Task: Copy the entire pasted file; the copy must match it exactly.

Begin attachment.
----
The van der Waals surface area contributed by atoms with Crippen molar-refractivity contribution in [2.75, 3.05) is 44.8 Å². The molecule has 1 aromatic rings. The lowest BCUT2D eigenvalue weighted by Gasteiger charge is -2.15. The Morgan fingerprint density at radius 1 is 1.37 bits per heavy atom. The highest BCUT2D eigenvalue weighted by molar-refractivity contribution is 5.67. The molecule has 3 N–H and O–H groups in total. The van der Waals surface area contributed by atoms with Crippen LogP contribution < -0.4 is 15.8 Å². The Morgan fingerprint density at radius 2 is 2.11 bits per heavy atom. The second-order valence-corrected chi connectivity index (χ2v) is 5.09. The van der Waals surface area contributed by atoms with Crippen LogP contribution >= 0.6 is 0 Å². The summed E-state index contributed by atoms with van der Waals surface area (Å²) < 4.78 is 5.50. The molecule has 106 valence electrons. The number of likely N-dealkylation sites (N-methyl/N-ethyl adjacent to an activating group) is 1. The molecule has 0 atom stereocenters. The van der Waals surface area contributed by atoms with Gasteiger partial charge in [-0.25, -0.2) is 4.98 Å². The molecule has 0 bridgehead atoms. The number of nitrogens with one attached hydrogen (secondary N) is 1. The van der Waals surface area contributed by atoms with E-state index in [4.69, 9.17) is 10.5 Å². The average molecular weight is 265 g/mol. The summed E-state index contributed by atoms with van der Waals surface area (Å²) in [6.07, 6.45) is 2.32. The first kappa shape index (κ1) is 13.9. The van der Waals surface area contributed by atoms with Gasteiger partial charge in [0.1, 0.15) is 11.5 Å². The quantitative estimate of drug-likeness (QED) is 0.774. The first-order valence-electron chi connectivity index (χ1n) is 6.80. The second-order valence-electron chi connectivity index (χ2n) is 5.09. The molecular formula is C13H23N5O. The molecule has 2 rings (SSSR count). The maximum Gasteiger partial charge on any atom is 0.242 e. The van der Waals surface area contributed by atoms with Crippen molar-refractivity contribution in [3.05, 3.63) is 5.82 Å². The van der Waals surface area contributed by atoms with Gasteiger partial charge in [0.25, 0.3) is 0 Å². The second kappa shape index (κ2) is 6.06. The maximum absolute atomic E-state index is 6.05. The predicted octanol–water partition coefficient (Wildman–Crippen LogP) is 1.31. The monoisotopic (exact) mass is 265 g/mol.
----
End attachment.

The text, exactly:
The van der Waals surface area contributed by atoms with Crippen molar-refractivity contribution in [2.75, 3.05) is 44.8 Å². The molecule has 1 aromatic rings. The lowest BCUT2D eigenvalue weighted by Gasteiger charge is -2.15. The Morgan fingerprint density at radius 1 is 1.37 bits per heavy atom. The highest BCUT2D eigenvalue weighted by molar-refractivity contribution is 5.67. The molecule has 3 N–H and O–H groups in total. The van der Waals surface area contributed by atoms with Crippen LogP contribution < -0.4 is 15.8 Å². The Morgan fingerprint density at radius 2 is 2.11 bits per heavy atom. The second-order valence-corrected chi connectivity index (χ2v) is 5.09. The van der Waals surface area contributed by atoms with Crippen LogP contribution >= 0.6 is 0 Å². The summed E-state index contributed by atoms with van der Waals surface area (Å²) < 4.78 is 5.50. The molecule has 106 valence electrons. The number of likely N-dealkylation sites (N-methyl/N-ethyl adjacent to an activating group) is 1. The molecule has 0 atom stereocenters. The van der Waals surface area contributed by atoms with Gasteiger partial charge in [-0.25, -0.2) is 4.98 Å². The molecule has 0 bridgehead atoms. The number of nitrogens with one attached hydrogen (secondary N) is 1. The van der Waals surface area contributed by atoms with E-state index in [4.69, 9.17) is 10.5 Å². The average molecular weight is 265 g/mol. The summed E-state index contributed by atoms with van der Waals surface area (Å²) in [6.07, 6.45) is 2.32. The first kappa shape index (κ1) is 13.9. The van der Waals surface area contributed by atoms with Gasteiger partial charge in [0.1, 0.15) is 11.5 Å². The quantitative estimate of drug-likeness (QED) is 0.774. The first-order valence-electron chi connectivity index (χ1n) is 6.80. The second-order valence-electron chi connectivity index (χ2n) is 5.09. The molecular formula is C13H23N5O. The molecule has 2 rings (SSSR count). The maximum Gasteiger partial charge on any atom is 0.242 e. The van der Waals surface area contributed by atoms with Crippen molar-refractivity contribution in [3.05, 3.63) is 5.82 Å². The van der Waals surface area contributed by atoms with Gasteiger partial charge in [0.25, 0.3) is 0 Å². The second kappa shape index (κ2) is 6.06. The maximum absolute atomic E-state index is 6.05. The predicted octanol–water partition coefficient (Wildman–Crippen LogP) is 1.31. The monoisotopic (exact) mass is 265 g/mol.